Now we face the aftermath of so much extreme individualism and the question is whether we still know how to work together ethically and productively.

With Congress and our President sinking to very low approval and trust ratings, who do we look to for wisdom and true democratic leadership?

Our answer, if we truly believe in democracy and a free society, is ourselves, our families, our neighbors and our colleagues.

Us. The people. But a morning-after, sobered up people.

The communal watering holes are our true, self-government halls and our financial infrastructure is the "mainstreet" in which we talk things out, make personal deals based on respectful compromise, barter for a better tomorrow and a rebuild a stable community.

Now isn't the time to play hardball and put the screws to people who are down. This is the time for "Necessity is the mother of invention" kind of thought and action.

Hardball is predatory, and a sign of what got us here in the first place.

Buffet shared a very human analogy to the economic situation we are in. Our financial system is like a prize-winning athlete that has collapsed. We must resusitate the athlete ... and not waste time debating about where to put the paddles.

But my concern is that we first properly diagnose the root problem before we apply paddles or oxygen or a necksplint. Disaster economics comes to mind, in which shock therapy is rushed into for the sake of change and profiteering! We must use proper caution (and skill) to keep from making the situation worse.

Diagnosis takes expertise and time. And application of the solution also requires different expertise and different skills. In terms of the sports/care analogy, most medical professionals aren't experts in both stages of the solution. But emergency medicine pros are.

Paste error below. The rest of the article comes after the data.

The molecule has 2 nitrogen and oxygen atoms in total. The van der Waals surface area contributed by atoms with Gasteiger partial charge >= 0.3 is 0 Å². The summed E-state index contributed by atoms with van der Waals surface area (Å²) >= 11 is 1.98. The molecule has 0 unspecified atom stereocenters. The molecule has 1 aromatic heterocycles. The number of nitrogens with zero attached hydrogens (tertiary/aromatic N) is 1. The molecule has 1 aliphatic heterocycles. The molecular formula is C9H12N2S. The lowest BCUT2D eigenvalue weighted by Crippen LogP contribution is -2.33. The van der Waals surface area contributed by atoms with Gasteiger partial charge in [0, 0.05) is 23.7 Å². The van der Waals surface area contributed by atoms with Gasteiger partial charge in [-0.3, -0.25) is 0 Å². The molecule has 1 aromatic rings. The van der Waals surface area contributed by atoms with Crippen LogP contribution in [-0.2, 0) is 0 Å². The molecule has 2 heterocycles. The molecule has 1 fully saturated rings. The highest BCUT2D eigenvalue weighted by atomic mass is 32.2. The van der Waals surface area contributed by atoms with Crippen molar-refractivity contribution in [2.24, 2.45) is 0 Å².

The question we need to resolve is -- WHO is trained for financial emergency care?

And the timing of the emergency care package we face is definitely immediate, but not to be hurried inappropriately.

If our government representatives and our market leaders and our investors all rely on their "crisis management skills", we might pull through this crisis with good chances of recovery.

If we have no crisis management skills and/or don't apply them appropriately...well... we will be subject to negligent care by those unqualified, but well meaning souls who stop by to help.

What financial management skills apply to crises such as these?

  • Belief in our own "body's" capabilities to recover.
  • Patience to let things heal.
  • Observation of symptoms and knowledge of the "system"
  • Realistic expectations for timing, costs and recovery ... and then rehabilitation
  • Determination to work hard to recover. Yes, hard work.
  • Learn new skills of recovery
  • Change our lifestyle to balance realistic health and a support system -- called sustainable communities.
  • Give more than we ask for. Be local citizens who weave a strong, supportive community around our families.

Isn't it amazing how all our manmade systems are really "man writ large"...all based on an organic system of life support and interdependence? Just like the earth's communitarian systems.

October 3, 2008

Edited by Carolyn Allen, owner/editor of California Green Solutions